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Why it's hard to live sustainably as a disabled person

Comedian Ally Bruener
Comedian Ally Bruener Copyright Ally Bruener
Copyright Ally Bruener
By Ally Bruener
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Comedian Ally Bruener explains what it’s like balancing a disability with an environmental conscience.


Ally Bruener is a comedian, writer and inspirational speaker living in Kentucky, US.

Although most of my university years were a blur of booze and self-loathing, one unexpected Business Ethics class tripped my 'green guilt' switch and left me longing for practical balance over a decade later.

The professor had us carry and utilise our own personal trash bag everywhere we went for the entirety of a week. Our grade depended not on how empty or full our new sidekick ended up, but on how willing we were to carry the literal weight of our rubbish throughout our daily routine.

While my experience was slightly skewed by having the unique ability to attach the floppy vessel to the back of my motorised wheelchair, the crash course into self-auditing consumption practices was no less impactful.

I had always thought I'd made relatively responsible, eco-friendly choices. Yet, by the final day of the experiment I found that, other than the bloke who picked the wrong week to assemble an IKEA bookcase, I was the only pupil who needed a second bag for all my waste.

Was everyone else cheating by simply tossing in enough mass not to raise questions, like I may or may not have briefly contemplated? Probably. Regardless, I was exposed to the desire of discovering what changes I could make to minimise my seemingly disproportionate tread marks on the environment.

Ally Bruener
Comedian Ally Bruener explains how living an eco-friendly lifestyle is tough when you're disabledAlly Bruener

Before abandoning my refuse into the bin behind my dormitory, I examined the few contents that weren't yet sticky from the slush of coffee drippings, candy wrappers, or stale beer pong cups. The largest item was the cracked, plastic, ten foot long hose from my breathing machine that desperately needed replacing in order to properly function and keep me alive.

That's when I realised why my bag likely overfilled – unavoidable medical waste and basic survival tools.

In the years since that pivotal class, my adherence to sustainable practices has ebbed and flowed in countless directions; but, my inner-guilt of not doing enough has remained obstinate.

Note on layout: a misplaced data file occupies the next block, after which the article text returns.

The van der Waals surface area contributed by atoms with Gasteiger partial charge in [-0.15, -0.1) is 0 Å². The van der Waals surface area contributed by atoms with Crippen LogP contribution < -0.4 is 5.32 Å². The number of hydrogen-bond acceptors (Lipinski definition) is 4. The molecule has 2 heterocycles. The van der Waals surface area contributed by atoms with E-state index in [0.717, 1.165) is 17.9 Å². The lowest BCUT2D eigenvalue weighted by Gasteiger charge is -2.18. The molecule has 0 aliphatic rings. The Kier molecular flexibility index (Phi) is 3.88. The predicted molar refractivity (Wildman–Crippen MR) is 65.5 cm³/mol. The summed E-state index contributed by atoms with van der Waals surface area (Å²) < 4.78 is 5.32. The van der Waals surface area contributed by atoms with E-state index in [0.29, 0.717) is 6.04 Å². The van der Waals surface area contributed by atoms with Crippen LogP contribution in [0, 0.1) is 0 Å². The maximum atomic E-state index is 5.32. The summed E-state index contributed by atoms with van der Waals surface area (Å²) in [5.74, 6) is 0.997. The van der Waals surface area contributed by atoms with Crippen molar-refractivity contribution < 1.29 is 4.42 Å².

While I know one individual's needs won't make or break Mother Nature, I feel a duty to carry my weight even without the reminder of a perpetually growing bag slung over my shoulder.

The problem with internalised eco-ableism

As I mentioned earlier, I use a wheelchair for my mobility needs. I was born with Muscular Dystrophy, a progressive disease that doesn't allow proper muscle regeneration.

So as I age, my need for medical intervention increases and becomes more diversified. The array of new accessories to aid in my survival seems to grow faster than any politician's narcissism. Some pieces are obvious medical paraphernalia while others may appear more trivial to the casual, able-bodied observer.

By now, most people have likely been exposed to the term 'ableism' with regard to disability discrimination. But not enough mind is paid to how it can contaminate the desire and motivation to go green.

The most blatant example of this, which seems to have levelled out a bit since our initial emotional reaction as society, was the transfixion with plastic straws. Everyone saw the infamous sea turtle images.

Ally Bruener
Doing a comedy routine on stageAlly Bruener

I had the same slimy, gagging feeling in the back of my throat as you. That sensation quickly travelled down to my gut and took the form of a bubbling boulder coated in a mixture of guilt and fear. It initiated this panic that I was somehow a villain for my inability to lift a cup to my lips, lean my head back, and take a chug.


The social media virtue signalling came from people who maintain that bodily privilege and marked a clear divide between expectation and feasibility. If I had a dollar for every non-disabled person who condescendingly informed me of the various materials available for reusable straws, I'd be able to afford all the glass shards and splintered bamboo I fantasised about making them gnaw on.

Are there scenarios where I can implement a more sustainable option? Of course. But the factors that determine when, where, and how I do cannot be comprehended nor decided by anyone that doesn't reside within my same physical parameters.

Forcing anyone to justify a material necessity because it doesn’t align with your own practices is the epitome of eco-ableism.

How I balance out my ‘sustainable guilt’

When we talk about making individualistic changes that benefit the Earth as a whole, we need to be cognisant of the fact that it isn't a one-size-fits-all approach.


I very much envy the woman I saw on YouTube who fit a year's worth of waste into a mason jar, but neither my health nor support network will allow me the option of living to that extreme. We need to apply empathy to the expectations we have of one another and not let our arrogance taint the joint venture of a stabilised planet.

While innovation will continue to expand new routes towards greener living, it's important to realise some people carry heftier waste baskets through life via no fault of their own.

Every weekday at 15.30 CET, Euronews Living brings you a cutting edge, environmental story from somewhere around the world. Download the Euronews app to get an alert for this and other breaking news. It's available on Apple and Android devices.

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